(Warning, this post has me in a bra and underwear...and that's pretty much it)
We had a wildly successful show this past weekend, the club was packed and the crowd was very enthusiastic and responsive, which was fantastic.
I'd spent the last month wavering between being very excited about my two solos, and being very scared about how exposed I was going to be up there. Normally when I perform, I leave a waist cincher on because body issues.
There's no cinching in a seven-and-a-half months pregnant belly.
Seriously, you try to reign that in.
There have been other women in our troupe who have performed while pregnant, and I consulted with pregnant performers from other troupes, like Eva Mae Garnet from Drop Dead Dames in San Diego, who had some wonderful advice.
So I went out there, on stage, in all my pregnant belly glory.
Belly belly belly, rockin' everywhere!
I was worried that the crowd wouldn't be receptive to a heavily pregnant woman on stage, so I pretty much locked eyes with Jewels in the front row and performed just for her(it was her wedding/birthday show, after all).
I needn't have worried. The crowd went just as wild for me as it did for the other women and men in the show. Apparently, during my first solo, Mr. Bear(who runs sound and lights for the show) was pointing at me and excitedly telling the audience "That's my wife! That's my wife!" Which is adorable. I love him.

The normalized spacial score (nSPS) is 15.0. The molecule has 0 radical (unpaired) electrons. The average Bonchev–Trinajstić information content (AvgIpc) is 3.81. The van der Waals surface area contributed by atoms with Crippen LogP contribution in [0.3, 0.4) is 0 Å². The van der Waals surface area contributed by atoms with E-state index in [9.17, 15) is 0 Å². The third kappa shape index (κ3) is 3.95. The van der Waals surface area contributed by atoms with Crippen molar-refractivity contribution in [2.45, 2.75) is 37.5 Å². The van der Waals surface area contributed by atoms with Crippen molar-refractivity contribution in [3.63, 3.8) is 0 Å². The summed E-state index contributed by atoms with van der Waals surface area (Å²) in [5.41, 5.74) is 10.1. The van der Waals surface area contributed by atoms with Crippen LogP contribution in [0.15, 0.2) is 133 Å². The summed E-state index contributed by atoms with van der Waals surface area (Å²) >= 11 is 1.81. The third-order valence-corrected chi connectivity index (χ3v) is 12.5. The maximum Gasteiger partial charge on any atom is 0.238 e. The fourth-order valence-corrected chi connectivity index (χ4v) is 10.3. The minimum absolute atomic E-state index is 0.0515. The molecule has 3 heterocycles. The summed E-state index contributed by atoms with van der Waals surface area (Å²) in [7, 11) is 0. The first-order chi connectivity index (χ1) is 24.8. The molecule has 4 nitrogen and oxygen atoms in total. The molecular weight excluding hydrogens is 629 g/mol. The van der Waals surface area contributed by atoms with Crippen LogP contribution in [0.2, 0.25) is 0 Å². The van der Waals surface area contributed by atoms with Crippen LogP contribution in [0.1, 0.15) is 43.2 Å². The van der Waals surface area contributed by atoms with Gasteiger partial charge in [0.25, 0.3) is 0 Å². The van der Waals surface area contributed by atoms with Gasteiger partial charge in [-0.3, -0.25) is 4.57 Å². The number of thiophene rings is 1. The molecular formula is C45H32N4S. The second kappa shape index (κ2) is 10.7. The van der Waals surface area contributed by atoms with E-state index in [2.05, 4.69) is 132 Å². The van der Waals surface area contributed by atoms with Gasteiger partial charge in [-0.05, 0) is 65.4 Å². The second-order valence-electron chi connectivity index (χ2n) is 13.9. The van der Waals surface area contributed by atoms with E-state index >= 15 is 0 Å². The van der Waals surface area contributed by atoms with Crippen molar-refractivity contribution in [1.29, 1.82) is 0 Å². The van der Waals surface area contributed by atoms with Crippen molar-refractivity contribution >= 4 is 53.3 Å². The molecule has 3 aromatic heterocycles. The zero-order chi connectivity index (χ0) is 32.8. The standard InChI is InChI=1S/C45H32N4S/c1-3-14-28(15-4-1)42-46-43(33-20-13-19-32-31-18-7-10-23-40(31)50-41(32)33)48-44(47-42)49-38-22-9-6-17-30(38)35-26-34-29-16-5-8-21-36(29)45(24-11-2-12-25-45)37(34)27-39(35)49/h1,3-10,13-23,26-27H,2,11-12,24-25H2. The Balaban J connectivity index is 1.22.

I'm very glad I decided to perform at this stage in my pregnancy, though it was incredibly exhausting for me. Being pregnant has been a very humbling experience for me. The body I used to have, and had all sorts of body image issues with, is gone, and it's not coming back. Which is freeing, as all those issues are now a moot point. I have a new body now, and after I have this baby, I'll have other issues to contend with. It's like getting a fresh start, and I'm taking advantage of it by getting used to my new skin and celebrating it.
The Washington Post recently ran a story on the new burlesque movement, and how it includes all body types and genders.
Photos by Jessica Turner